There’s no shortage of snow at Big White Ski Resort, but the same can’t be said for the number of skiers and boarders enjoying the popular mountain near Kelowna.
Like all ski resorts in B.C. and across Canada, Big White has been hard hit by the ongoing coronavirus pandemic.
“Every resort is feeling the same pain,” said Big White’s senior vice-president Michael J. Ballingall.
“It’s a financial pain for sure. It’s hard for everyone.”
With public health orders and travel restrictions in place, thousands of would-be-visitors are being kept away.
Family Day long weekend, for instance, is typically one of the resort’s busiest times of the year. But this winter, there was a big drop in visitors.
“Last year was the busiest four days in our history,” said Ballingall. “For example, on the Sunday of Family Day, we did just over 12,000 people skiing on the mountain.
“This year, we just topped out at 3,000 people, so we’re missing 9,000 people out of the mix.”
While freezing temperatures brought on by a polar vortex during the Family Day long weekend were partly to blame, the significant decrease in visitors has a huge trickle-down effect.
“That’s 9,000 people that aren’t there to buy a pink doughnut, hot chocolate or coffee, go out for dinner, have a cognac in the room, rent a ski instructor, rent equipment, buy some equipment,” said Ballingall. “So it affects the economy massively.”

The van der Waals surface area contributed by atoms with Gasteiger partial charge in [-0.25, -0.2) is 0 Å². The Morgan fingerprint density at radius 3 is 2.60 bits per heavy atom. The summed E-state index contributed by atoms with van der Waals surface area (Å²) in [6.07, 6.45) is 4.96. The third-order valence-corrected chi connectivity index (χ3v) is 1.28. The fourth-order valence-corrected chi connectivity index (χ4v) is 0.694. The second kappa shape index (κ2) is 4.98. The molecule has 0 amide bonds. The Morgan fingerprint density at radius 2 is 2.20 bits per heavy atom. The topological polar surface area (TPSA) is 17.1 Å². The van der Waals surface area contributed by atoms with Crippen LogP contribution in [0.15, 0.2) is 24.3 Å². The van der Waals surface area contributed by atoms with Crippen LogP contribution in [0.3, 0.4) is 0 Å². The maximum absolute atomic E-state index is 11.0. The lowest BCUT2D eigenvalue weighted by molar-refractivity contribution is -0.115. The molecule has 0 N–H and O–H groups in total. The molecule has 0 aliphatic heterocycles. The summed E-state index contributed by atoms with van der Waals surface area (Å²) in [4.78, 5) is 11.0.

The unprecedented situation has meant that for the first time ever, Big White has had to solely rely on local support — and Ballingall is hoping that the upcoming spring break in mid-March could provide a much-needed financial boost.
“The cold weather, on top of the pandemic, on top of Family Day, on top of travel restrictions … we need a break,” Ballingall said.
“We’re hoping that spring break will come and that our provincial health officer, Dr. Bonnie, she’ll do her best to open up British Columbia if it’s right and the science says it’s right, then we will open up.”
Regardless of travel restrictions being lifted or not, the ski resort is preparing to make the best of the situation and is offering incentives for local residents to come and ski and stay at the mountain.
“Locals can get it for 35 per cent off right now,” Ballingall said. “That is unheard of, putting accommodation on sale at spring break.”